When a transporter problem infects The Doctor’s mobile emitter with Borg nanoprobes, a new life-form is born – an advanced Borg drone composed of 29th century technology. Seven tries to instruct the drone in life aboard Voyager, but his curiosity about the Borg Collective may well spell danger for the crew.
A little while ago, we had an episode called One. Now, just to make it difficult to keep things straight in your head, we have an episode about a drone called One, with the highly similar title Drone.
Naming confusion aside, for all that Night was surprisingly better than I remembered, Drone seemed much worse. I want to like it, but it feels barely original. We start with the standard transporter accident trope, leading to the creation of yet another new life form that needs to explore its sense of self and individuality. This all builds up to the Borg showing up to play the degrading role of enemy of the week, before One takes his own life in a closing scene that hardly rivals Lal’s death in The Offspring.
In past blogs, I’ve tried to reconcile Janeway’s inconsistencies as regards following Starfleet rules. I explored how her need to protect the crew trumps her Starfleet sensibilities, but by this point it’s starting to wear thin. The same Janeway who ordered the death of Tuvix, and who helped the Borg wipe out Species 8472, now decides to adopt a wait-and-see approach with One, because all of a sudden she’s remembered her scruples. She doesn’t even have to order One’s destruction at the end, because he conveniently takes his own life.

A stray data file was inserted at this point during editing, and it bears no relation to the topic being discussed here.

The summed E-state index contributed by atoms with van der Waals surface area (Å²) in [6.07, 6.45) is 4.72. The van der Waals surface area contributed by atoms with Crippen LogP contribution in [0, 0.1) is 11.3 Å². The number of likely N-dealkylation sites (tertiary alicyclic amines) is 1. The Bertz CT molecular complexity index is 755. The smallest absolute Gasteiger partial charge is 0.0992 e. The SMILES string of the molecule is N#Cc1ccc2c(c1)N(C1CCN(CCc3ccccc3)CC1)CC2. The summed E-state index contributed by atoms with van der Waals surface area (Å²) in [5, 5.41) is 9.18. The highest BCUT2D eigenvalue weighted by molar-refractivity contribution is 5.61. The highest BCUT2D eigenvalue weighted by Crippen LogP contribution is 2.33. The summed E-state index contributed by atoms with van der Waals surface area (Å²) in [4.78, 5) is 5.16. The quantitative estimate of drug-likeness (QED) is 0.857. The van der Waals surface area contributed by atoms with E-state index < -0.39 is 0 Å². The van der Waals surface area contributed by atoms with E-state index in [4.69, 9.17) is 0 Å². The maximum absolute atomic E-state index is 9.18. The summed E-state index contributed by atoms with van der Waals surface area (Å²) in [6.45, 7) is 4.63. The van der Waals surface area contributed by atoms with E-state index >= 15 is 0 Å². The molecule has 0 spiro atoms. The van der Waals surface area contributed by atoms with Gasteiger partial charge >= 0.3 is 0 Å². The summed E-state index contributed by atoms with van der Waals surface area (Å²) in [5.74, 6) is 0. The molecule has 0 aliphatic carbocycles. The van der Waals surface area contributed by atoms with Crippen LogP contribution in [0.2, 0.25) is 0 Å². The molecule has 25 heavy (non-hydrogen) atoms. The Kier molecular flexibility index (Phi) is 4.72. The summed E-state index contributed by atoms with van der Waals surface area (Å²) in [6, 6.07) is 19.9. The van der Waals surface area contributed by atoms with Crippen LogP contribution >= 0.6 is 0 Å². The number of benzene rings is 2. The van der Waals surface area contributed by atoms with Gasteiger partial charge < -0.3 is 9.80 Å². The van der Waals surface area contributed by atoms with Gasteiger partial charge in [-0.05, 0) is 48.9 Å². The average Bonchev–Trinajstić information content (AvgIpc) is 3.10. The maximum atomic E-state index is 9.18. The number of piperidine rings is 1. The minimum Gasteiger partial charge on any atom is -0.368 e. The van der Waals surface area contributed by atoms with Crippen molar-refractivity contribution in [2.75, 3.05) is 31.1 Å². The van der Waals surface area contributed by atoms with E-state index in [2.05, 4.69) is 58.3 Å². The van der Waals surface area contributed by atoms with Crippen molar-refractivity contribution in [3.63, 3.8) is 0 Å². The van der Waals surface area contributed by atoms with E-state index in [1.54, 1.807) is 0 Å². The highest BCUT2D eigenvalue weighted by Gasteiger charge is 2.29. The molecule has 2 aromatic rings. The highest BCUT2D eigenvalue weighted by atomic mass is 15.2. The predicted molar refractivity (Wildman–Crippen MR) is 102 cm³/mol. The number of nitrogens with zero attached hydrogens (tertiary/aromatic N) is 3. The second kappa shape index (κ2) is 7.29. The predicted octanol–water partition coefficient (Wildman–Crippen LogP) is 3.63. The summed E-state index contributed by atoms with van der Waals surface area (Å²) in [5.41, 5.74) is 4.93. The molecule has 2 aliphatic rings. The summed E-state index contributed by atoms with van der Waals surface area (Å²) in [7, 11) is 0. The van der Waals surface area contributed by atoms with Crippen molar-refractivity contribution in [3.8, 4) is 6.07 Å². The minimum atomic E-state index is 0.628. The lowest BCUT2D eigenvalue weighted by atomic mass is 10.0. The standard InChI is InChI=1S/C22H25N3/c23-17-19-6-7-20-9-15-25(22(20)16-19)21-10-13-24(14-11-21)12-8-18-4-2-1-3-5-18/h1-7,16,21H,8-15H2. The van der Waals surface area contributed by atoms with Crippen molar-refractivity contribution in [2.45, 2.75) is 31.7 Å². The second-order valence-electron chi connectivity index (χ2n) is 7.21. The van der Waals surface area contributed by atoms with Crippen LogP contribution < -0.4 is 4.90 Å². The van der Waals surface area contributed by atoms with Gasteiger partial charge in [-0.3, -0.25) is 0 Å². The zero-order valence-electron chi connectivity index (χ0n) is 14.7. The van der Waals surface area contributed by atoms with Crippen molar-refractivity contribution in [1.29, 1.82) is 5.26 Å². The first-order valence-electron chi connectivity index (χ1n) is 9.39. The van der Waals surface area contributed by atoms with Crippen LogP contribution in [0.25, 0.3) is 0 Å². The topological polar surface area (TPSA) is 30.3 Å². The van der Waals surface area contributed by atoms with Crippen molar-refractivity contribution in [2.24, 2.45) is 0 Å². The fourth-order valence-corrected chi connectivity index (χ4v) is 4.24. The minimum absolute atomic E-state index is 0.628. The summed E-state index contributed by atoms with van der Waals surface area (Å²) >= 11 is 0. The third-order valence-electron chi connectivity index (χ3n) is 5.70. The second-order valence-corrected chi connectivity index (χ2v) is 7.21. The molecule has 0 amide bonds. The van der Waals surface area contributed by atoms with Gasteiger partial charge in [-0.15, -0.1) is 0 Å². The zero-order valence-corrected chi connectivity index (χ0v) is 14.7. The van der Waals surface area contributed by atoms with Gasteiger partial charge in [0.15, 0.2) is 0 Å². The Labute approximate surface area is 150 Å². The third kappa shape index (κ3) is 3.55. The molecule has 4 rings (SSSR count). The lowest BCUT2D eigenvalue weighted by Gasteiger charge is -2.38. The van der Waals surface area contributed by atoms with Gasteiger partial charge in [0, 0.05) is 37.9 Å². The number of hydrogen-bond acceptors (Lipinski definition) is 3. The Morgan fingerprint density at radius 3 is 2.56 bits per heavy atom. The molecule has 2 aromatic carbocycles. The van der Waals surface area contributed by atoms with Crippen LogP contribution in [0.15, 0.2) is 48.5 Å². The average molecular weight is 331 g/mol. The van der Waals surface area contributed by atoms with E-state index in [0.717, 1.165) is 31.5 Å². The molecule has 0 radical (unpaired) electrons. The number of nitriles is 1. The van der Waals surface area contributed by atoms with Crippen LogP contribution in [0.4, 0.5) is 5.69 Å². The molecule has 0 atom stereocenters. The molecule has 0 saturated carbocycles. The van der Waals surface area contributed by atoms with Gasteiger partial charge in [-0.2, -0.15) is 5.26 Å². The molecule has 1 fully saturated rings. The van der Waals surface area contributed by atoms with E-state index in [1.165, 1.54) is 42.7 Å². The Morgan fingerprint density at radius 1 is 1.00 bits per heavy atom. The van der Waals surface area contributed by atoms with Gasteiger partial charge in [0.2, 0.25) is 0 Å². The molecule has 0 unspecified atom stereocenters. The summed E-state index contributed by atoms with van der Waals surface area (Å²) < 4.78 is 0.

Points of Note
- One from the previous episode – when Tom and B’Elanna are arguing (and when are they not arguing?), Tom implies that B’Elanna is only interested in things that involve Klingon painstiks. Haven’t we already established that B’Elanna dislikes her Klingon heritage and tries to stay away from it where possible? And besides, Tom is the one who likes skiing and other sports – B’Elanna prefers resorts and less strenuous downtime.
- When scanning One during his development, Harry reports that “From what I can tell, the drone is male”. Does Starfleet have special penis scanners? Does the drone’s sex matter that much? Similarly, in Prey, Harry scans the Hirogen’s ship and reports that there is one male humanoid inside. Again, is it important that the life form is male, and how are they making that determination? And this is without even going into the difference between sex and gender, the existence of trans people, and biological and cultural variations in various alien races.
- Back in The Gift, it was said that all but one of the regeneration alcoves were to be removed from the cargo bay. Nonetheless, several alcoves are retained for the duration of the series.
- Seven suggests that Tom and B’Elanna build a more efficient vessel to replace the universally disdained Class-2 shuttles. Indeed, very soon we will see the construction of such a vessel – the Delta Flyer.
- This episode features a Borg sphere, first seen in Star Trek First Contact.
- How was One able to possess such a vast range of advanced technology merely from the presence of the mobile emitter? I guess it’s possible that the emitter contains some future version of the transtator, and that the Borg nanoprobes were able to improvise this into enhanced versions of their standard range of armaments. If this is the case, then surely the emitter should be studied very closely in order to help Voyager upgrade its systems! Of course, that in turn could alter the timeline, creating a paradox.
Lost, crashed or destroyed shuttlecraft running total: 11
Possibly salvageable shuttlecraft running total: 7
Number of times the entire crew gets enslaved or kicked off the ship: 3
Number of times Voyager gets destroyed: 2
Summary – Drone: In which Voyager temporarily doubles its Borg contingent.